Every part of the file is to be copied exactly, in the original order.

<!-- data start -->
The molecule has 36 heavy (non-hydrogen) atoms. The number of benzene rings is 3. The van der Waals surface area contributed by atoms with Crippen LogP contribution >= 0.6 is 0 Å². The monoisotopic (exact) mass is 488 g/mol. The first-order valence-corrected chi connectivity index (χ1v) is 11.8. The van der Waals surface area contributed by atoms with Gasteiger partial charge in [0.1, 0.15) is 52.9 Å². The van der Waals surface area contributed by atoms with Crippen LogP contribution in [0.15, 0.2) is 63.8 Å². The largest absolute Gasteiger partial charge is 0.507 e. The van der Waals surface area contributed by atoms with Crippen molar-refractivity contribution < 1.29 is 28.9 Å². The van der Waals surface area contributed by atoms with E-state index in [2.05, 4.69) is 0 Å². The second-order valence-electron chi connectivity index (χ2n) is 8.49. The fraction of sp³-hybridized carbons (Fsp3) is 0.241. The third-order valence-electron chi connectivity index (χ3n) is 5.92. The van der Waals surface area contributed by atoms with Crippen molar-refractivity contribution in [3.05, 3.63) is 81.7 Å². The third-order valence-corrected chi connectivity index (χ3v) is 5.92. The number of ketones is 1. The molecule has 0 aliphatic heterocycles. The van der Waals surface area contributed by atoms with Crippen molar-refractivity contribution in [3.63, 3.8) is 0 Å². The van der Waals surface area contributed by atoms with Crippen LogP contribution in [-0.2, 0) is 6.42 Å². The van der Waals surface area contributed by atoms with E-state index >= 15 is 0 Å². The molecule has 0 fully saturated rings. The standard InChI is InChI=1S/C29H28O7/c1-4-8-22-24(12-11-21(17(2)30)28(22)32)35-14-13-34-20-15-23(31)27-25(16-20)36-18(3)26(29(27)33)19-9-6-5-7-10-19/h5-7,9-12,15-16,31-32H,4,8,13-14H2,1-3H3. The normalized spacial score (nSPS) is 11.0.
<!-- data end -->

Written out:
The molecule has 36 heavy (non-hydrogen) atoms. The number of benzene rings is 3. The van der Waals surface area contributed by atoms with Crippen LogP contribution >= 0.6 is 0 Å². The monoisotopic (exact) mass is 488 g/mol. The first-order valence-corrected chi connectivity index (χ1v) is 11.8. The van der Waals surface area contributed by atoms with Gasteiger partial charge in [0.1, 0.15) is 52.9 Å². The van der Waals surface area contributed by atoms with Crippen LogP contribution in [0.15, 0.2) is 63.8 Å². The largest absolute Gasteiger partial charge is 0.507 e. The van der Waals surface area contributed by atoms with Crippen molar-refractivity contribution < 1.29 is 28.9 Å². The van der Waals surface area contributed by atoms with E-state index in [2.05, 4.69) is 0 Å². The second-order valence-electron chi connectivity index (χ2n) is 8.49. The fraction of sp³-hybridized carbons (Fsp3) is 0.241. The third-order valence-electron chi connectivity index (χ3n) is 5.92. The van der Waals surface area contributed by atoms with Crippen molar-refractivity contribution in [3.05, 3.63) is 81.7 Å². The third-order valence-corrected chi connectivity index (χ3v) is 5.92. The number of ketones is 1. The molecule has 0 aliphatic heterocycles. The van der Waals surface area contributed by atoms with Crippen molar-refractivity contribution in [3.63, 3.8) is 0 Å². The van der Waals surface area contributed by atoms with Crippen LogP contribution in [-0.2, 0) is 6.42 Å². The van der Waals surface area contributed by atoms with E-state index >= 15 is 0 Å². The molecule has 0 fully saturated rings. The standard InChI is InChI=1S/C29H28O7/c1-4-8-22-24(12-11-21(17(2)30)28(22)32)35-14-13-34-20-15-23(31)27-25(16-20)36-18(3)26(29(27)33)19-9-6-5-7-10-19/h5-7,9-12,15-16,31-32H,4,8,13-14H2,1-3H3. The normalized spacial score (nSPS) is 11.0.